Essex lorry deaths: Suspect Mo Robinson's parents fly from Northern Ireland to support son
The parents of Mo Robinson have flown to England to support their son following his arrest.
The Co Armagh man was arrested yesterday on suspicion of murder following the discovery of 39 bodies in the trailer of a lorry in Essex.
It is also understood that the 25-year-old is about to become a father.
Outside the Laurelvale home of Mr Robinson's mother and father last night, anxious neighbours chatted amongst themselves on their doorsteps as media crews descended on this quiet, residential area of the village.
Several attempts were made to speak to Robinson's father, Mark, but the family home lay in darkness.
Neighbours said they had already flown out to England.
- Essex deaths: Police try to identify 39 bodies as Co Armagh man Mo Robinson quizzed
- Political leaders tell of their 'horror' over Essex lorry deaths
- Essex deaths: Stunned staff turned away as murder probe centres on cordoned-off workplaces
- Number of migrants smuggled into UK in containers ‘on the rise’
Most people in this close-knit community were not prepared to comment on the situation.
However, one resident explained that Mr Robinson no longer lives with his parents, although he would still see him visit his mother and father every few weeks.
"His parents are away to England and all," he added, when asked where the lorry driver's parents might be.
Tempers flared after a journalist, who had just arrived from England, tried to speak to neighbours gathered outside one of the houses.
It was clear that residents had grown weary of the large media presence that had invaded this working-class unionist area and disrupted their lives.
The Robinson family is closely connected with Mid-Ulster Football League side Laurelvale FC, with Mr Robinson's father being named as a contact for the club.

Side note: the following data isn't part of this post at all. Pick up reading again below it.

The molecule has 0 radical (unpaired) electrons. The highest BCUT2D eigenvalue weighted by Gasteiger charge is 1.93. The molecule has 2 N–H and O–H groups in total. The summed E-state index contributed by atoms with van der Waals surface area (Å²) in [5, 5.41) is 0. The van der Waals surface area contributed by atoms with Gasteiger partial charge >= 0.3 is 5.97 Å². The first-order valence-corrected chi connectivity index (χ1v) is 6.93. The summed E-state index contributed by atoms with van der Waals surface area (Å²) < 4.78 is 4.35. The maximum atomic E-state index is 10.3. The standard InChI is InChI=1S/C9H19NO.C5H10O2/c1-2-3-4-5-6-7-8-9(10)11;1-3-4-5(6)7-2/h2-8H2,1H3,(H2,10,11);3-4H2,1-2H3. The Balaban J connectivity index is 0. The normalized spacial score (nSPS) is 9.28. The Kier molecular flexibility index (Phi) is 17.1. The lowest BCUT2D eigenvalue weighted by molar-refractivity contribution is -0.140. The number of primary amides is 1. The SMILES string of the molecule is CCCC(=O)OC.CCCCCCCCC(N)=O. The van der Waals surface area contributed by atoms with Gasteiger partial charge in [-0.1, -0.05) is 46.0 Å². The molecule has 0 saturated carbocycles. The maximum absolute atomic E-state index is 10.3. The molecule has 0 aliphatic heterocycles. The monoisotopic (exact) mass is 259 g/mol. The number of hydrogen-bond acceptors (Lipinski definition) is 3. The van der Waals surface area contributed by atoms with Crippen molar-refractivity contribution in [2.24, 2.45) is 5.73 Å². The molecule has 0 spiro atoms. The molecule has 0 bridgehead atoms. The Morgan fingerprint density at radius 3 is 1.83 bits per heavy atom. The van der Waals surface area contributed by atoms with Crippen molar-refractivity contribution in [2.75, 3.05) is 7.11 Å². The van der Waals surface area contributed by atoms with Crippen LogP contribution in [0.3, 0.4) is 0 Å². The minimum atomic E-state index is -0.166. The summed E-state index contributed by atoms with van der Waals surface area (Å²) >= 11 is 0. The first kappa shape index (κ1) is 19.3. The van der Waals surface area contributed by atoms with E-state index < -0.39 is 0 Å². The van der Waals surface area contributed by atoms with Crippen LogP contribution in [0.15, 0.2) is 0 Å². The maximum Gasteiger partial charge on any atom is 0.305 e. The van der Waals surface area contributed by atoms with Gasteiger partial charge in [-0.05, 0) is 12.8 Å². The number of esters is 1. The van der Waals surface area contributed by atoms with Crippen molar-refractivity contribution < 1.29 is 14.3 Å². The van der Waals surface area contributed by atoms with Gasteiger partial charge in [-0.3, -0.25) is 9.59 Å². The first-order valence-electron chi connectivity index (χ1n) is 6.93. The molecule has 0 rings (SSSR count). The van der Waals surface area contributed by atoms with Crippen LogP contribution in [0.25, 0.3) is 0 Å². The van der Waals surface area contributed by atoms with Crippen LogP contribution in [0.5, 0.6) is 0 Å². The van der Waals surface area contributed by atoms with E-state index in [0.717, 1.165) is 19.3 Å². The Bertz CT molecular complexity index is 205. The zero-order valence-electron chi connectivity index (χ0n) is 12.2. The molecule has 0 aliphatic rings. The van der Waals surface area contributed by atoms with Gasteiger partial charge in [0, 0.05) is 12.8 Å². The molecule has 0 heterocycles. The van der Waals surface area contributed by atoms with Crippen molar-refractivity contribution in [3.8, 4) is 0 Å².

When asked if Laurelvale FC would like to comment on the developments coming from England, the secretary of the club replied: "We're not prepared to say anything at this time."
Local unionist councillor Paul Berry explained that he had spoken to Robinson's father "a couple of times" yesterday and said the family were well respected in the Laurelvale area.
"When I was talking to him nothing had been confirmed to him that it was Mo," continued Mr Berry, who knows the family personally. "The police or nobody of that nature had informed him.
"I have been liaising with the police and this is a very unique, dreadful state of affairs."
The councillor added that he suspects the Robinson family flew to England to understand what was going on but he stressed that Mo Robinson was "innocent until proven guilty".
"That's very important to stress and let the Essex police do their work," he told The Belfast Telegraph.
"The family also needs space at this time because no one ever would have thought this would have come at somebody's door."
Describing the village as "numb", Mr Berry said that the hearts of the residents are with those who lost their lives, as well as the Robinson family.
"As I say, it's in the hands of the police and let them get on with their work and let's hope that whoever was responsible for this disastrous affair is brought before the courts," he stated.
"We need to think of the family, and of Mark and his wife, at this time. I think that's important."